Sad Boy General Yung Lean has a home is New York City. As an artist who’s as misunderstood as he is revered, the scene at The Music Hall of Williamsburg on Thursday night was buzzing with a blend of young rebels and elder insiders eager to witness this 18 year old Sweedish enigma, along with his Sad Boy counterparts, showcase emotional hip-hop vibes.
“the ocean’s where they’ll find you, the ocean’s where they’ll find you. you can find me if you look in your mind too.”
Lean’s recent reality seems exciting and eventful. Playing shows all over the world (he announced that his crew just arrived from Paris), his sound, to put it simply, is electronically affected rap stood up by hard hitting percussions. His head-tilting style is a smorgasbord of past and present trends like pink polos, ski masks, bejazzled jeans, baggy camo jackets and curve brimmed or bucket hats. It’s quite the sight.
Lean, joined on stage by producer Yung Sherman and hype man Bladee, put out an exhaustive effort that ended with hardcore fans bum rushing the stage to jubilantly turn up to the occasion. Belting out raps and melodies through a hi-tech auto-tune-enabled mic, tracks from Lean’s albums Unknown Death 2002 and Unknown Memory such as “Blinded,” “Yoshi City,” “Volt,” “Electricity,” “Hurt,” and “Kyoto” hit hard through the reverberating speakers.
At a few points during the set, Lean would pause to reflect on the scene in front of him. Here he was, in a city far from his home that he dreamt about growing up. Here, hundreds of fans flock to witness the internet sensation do his thing. Looking introspective and exhausted, Lean’s calls to the crowd were mostly to the tune of “What the fuck is up New York?” in that recognizable Sad Boy Sweedish accent. At one point, after a young fan jumped on stage to vibe, Lean told her to jump and crowd surf, to which the fan excitedly obliged. When the crowd failed to receive her as enthusiastically as hoped, Lean was less than pleased: “Ah, that’s fucked up, man. Are you OK? Hey, is she OK?... She is? Alright, good... Man, no joke. We were out in fuckin London and someone got sexually assaulted at our show. Not cool, we’re not trying to get sued out here.”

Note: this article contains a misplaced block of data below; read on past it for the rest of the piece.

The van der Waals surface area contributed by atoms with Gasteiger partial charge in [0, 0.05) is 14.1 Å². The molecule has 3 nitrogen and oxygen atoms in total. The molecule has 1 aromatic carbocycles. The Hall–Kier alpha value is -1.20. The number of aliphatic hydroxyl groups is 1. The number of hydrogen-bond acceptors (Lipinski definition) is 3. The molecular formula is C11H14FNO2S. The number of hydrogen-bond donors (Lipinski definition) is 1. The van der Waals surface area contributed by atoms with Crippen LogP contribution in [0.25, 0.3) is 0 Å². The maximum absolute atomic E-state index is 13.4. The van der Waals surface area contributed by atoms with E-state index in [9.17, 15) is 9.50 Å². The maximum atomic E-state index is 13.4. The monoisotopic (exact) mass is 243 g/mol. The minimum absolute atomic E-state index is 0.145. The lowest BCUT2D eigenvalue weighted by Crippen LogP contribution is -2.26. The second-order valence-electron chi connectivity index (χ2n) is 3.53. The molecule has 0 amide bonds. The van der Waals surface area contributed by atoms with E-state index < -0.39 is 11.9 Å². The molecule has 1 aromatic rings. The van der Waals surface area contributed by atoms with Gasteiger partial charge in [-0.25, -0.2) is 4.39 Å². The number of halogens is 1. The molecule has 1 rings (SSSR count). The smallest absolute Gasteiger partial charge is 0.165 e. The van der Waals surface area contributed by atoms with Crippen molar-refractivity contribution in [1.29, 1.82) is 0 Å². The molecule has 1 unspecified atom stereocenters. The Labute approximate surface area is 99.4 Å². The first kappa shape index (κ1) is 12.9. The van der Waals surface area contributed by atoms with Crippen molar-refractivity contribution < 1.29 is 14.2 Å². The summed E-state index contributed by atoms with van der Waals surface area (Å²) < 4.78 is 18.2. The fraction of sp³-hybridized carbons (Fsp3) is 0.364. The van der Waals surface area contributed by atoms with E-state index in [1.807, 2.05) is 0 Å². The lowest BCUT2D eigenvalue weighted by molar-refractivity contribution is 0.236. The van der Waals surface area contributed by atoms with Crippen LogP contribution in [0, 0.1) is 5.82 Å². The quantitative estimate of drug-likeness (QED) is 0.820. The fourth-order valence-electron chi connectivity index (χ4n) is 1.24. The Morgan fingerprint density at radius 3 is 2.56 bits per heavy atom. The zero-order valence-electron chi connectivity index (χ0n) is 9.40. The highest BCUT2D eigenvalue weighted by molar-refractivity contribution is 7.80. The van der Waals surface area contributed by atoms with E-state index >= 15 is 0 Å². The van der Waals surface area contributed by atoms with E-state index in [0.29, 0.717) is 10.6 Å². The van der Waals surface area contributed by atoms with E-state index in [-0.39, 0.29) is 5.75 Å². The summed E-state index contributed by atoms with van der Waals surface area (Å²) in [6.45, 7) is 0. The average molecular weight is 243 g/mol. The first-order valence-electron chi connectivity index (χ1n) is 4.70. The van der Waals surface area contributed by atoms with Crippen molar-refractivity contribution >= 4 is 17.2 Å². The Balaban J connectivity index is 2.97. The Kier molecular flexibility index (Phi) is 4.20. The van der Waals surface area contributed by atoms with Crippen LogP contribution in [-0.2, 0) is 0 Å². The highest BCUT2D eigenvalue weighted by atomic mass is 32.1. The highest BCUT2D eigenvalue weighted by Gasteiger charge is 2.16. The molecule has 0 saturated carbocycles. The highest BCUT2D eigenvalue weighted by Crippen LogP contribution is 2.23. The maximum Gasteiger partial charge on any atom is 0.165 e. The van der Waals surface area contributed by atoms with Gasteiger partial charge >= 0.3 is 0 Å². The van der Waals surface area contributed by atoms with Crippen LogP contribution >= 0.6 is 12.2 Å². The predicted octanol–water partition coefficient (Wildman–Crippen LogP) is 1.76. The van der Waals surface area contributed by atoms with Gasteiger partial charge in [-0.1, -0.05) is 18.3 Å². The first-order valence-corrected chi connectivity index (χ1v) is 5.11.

There’s no shortage of typical, unabashedly fabricated materialistic references in Lean’s lyrics. Benjamins, Ice, Range Rovers - it’s all in there. Likely a product of growing up idolizing the American rappers who freely flaunt lavish living, it’s when Lean strays away from that type of predictable context when his true artistry shines through.
Surrounded by talent, most notably his go-to producers Yung Sherman, Suicide Year, & Yung Gud, there seems to be potential for longevity & growth. While the Sad Boys have an obvious connection to emo-teens and resonate well with the carefree crowd, it will be interesting to witness their evolution and, ultimately, see if they have the staying power to succeed in a hyper competitive industry.
While Lean and the Sad Boys’ music is not everyone’s cup of [arizona iced] tea, their audio and visual art is intriguing, unique, and entertaining as hell.
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